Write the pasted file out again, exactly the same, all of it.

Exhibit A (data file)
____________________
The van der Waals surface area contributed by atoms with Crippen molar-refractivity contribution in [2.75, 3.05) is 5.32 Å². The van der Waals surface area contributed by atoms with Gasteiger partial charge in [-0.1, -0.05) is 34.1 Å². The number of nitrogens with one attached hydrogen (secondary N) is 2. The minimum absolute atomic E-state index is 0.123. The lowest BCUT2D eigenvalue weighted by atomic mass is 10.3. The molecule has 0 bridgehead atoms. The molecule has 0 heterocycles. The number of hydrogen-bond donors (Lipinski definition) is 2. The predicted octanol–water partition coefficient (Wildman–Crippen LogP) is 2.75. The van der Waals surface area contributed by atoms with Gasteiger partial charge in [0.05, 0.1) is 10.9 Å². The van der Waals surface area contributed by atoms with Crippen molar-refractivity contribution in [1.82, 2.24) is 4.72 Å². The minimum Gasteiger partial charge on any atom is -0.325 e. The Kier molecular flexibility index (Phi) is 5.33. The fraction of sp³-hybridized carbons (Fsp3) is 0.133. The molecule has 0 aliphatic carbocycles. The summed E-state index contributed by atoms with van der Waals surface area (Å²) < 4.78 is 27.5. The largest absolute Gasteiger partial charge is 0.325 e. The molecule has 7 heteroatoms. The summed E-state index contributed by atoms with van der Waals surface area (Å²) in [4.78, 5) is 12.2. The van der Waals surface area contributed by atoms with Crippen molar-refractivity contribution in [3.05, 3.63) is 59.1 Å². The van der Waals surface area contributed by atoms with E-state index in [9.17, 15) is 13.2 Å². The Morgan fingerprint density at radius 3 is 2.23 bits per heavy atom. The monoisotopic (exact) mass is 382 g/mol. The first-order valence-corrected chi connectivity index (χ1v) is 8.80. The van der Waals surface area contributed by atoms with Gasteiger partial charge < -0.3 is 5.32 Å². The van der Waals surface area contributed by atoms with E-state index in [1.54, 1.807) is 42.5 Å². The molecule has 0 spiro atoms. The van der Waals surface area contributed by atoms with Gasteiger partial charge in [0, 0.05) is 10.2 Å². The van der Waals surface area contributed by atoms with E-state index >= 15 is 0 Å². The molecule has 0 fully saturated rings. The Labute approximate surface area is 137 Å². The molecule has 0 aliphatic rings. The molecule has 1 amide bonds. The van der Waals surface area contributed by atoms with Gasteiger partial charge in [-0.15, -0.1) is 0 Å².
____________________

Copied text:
The van der Waals surface area contributed by atoms with Crippen molar-refractivity contribution in [2.75, 3.05) is 5.32 Å². The van der Waals surface area contributed by atoms with Gasteiger partial charge in [-0.1, -0.05) is 34.1 Å². The number of nitrogens with one attached hydrogen (secondary N) is 2. The minimum absolute atomic E-state index is 0.123. The lowest BCUT2D eigenvalue weighted by atomic mass is 10.3. The molecule has 0 bridgehead atoms. The molecule has 0 heterocycles. The number of hydrogen-bond donors (Lipinski definition) is 2. The predicted octanol–water partition coefficient (Wildman–Crippen LogP) is 2.75. The van der Waals surface area contributed by atoms with Gasteiger partial charge in [0.05, 0.1) is 10.9 Å². The van der Waals surface area contributed by atoms with Crippen molar-refractivity contribution in [1.82, 2.24) is 4.72 Å². The minimum Gasteiger partial charge on any atom is -0.325 e. The Kier molecular flexibility index (Phi) is 5.33. The fraction of sp³-hybridized carbons (Fsp3) is 0.133. The molecule has 0 aliphatic carbocycles. The summed E-state index contributed by atoms with van der Waals surface area (Å²) < 4.78 is 27.5. The largest absolute Gasteiger partial charge is 0.325 e. The molecule has 7 heteroatoms. The summed E-state index contributed by atoms with van der Waals surface area (Å²) in [4.78, 5) is 12.2. The van der Waals surface area contributed by atoms with Crippen molar-refractivity contribution in [3.05, 3.63) is 59.1 Å². The van der Waals surface area contributed by atoms with E-state index in [9.17, 15) is 13.2 Å². The Morgan fingerprint density at radius 3 is 2.23 bits per heavy atom. The monoisotopic (exact) mass is 382 g/mol. The first-order valence-corrected chi connectivity index (χ1v) is 8.80. The van der Waals surface area contributed by atoms with Gasteiger partial charge < -0.3 is 5.32 Å². The van der Waals surface area contributed by atoms with E-state index in [1.54, 1.807) is 42.5 Å². The molecule has 0 spiro atoms. The van der Waals surface area contributed by atoms with Gasteiger partial charge in [0, 0.05) is 10.2 Å². The van der Waals surface area contributed by atoms with E-state index >= 15 is 0 Å². The molecule has 0 fully saturated rings. The Labute approximate surface area is 137 Å². The molecule has 0 aliphatic rings. The molecule has 1 amide bonds. The van der Waals surface area contributed by atoms with Gasteiger partial charge in [-0.15, -0.1) is 0 Å².